Basement shower drain sends water quickly from upstairs drainpipes plunging down to the main line of sewer. Basement drainpipes are on the same level just like the main sewer line. Therefore, it must be properly graded to be able in encouraging flow. In how to install a basement drainpipe to service a toilet, shower and sink, the surrounding of concrete floor the main sewer line must be broken up and removed so that able to dig trench. The new pipes must properly be installed with a one-quarter inch per foot downward slope. This should be easy as long as the main connection of sewer line is far enough below the floor.
If there is not enough space for a new drainpipe beneath the concrete floor or if actually the main sewer line is above the floor in the first place, as homeowners you can hope to install a basement bathroom have other options. One solution is to build the basement floor up in the effort to create a false floor within which where the new drainpipe will run. This is going to allow you in avoiding tearing up the concrete floor. But it will leave the toilet in your home elevated on a slab which as a setup most homeowners dislike.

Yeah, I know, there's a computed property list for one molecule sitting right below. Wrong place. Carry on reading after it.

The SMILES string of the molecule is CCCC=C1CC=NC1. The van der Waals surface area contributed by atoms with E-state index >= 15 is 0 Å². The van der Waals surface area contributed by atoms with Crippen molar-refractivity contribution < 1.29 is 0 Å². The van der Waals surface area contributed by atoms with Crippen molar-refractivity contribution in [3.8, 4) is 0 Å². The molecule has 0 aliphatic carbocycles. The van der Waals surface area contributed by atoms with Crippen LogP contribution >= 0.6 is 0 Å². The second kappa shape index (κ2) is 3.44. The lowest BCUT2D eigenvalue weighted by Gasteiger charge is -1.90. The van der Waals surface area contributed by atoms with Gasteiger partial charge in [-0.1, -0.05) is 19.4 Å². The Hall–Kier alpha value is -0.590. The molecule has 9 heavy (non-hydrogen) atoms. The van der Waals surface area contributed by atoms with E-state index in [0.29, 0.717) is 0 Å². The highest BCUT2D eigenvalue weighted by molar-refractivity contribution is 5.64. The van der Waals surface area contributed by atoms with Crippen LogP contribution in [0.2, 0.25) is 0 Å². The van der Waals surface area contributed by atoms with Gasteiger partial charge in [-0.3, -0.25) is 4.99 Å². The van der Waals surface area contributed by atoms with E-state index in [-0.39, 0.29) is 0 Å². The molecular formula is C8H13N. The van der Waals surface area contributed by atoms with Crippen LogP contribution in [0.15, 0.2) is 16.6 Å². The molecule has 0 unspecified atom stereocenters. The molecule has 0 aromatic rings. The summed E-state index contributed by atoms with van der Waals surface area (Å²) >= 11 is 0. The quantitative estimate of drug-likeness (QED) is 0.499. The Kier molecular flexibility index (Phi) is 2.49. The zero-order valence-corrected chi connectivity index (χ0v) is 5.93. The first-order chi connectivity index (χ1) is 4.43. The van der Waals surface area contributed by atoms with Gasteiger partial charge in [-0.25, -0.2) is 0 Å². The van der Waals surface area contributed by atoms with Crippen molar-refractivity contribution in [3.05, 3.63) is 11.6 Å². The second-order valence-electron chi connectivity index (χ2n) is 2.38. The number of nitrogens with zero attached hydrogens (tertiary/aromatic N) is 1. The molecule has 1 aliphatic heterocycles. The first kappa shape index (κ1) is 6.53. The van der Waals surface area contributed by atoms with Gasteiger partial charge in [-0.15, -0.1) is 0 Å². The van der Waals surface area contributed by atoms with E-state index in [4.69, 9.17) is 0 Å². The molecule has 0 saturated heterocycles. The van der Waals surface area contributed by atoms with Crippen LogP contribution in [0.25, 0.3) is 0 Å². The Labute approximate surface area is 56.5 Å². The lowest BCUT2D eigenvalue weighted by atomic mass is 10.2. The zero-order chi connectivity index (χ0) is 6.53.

If any concrete construction is out of the question, there are pump systems and toilets that send wastewater straight up. So-called upflushing toilets that entirely sit above the floor and include a pump which sends wastewater to an access point that higher in the main sewer line. The systems of freestanding sewage-ejector essentially perform the same function and concealable behind a “wet wall” along with water lines and ventilation piping for the shower and sink. Upflushing systems of toilets and sewage-ejector can help to drain basement showers and sinks. By attaching the fixtures to either system kind, the mechanism will send the shower and sink wastewater up along with that from the toilet.
12 Easy Basement Shower Drain Ideas Photos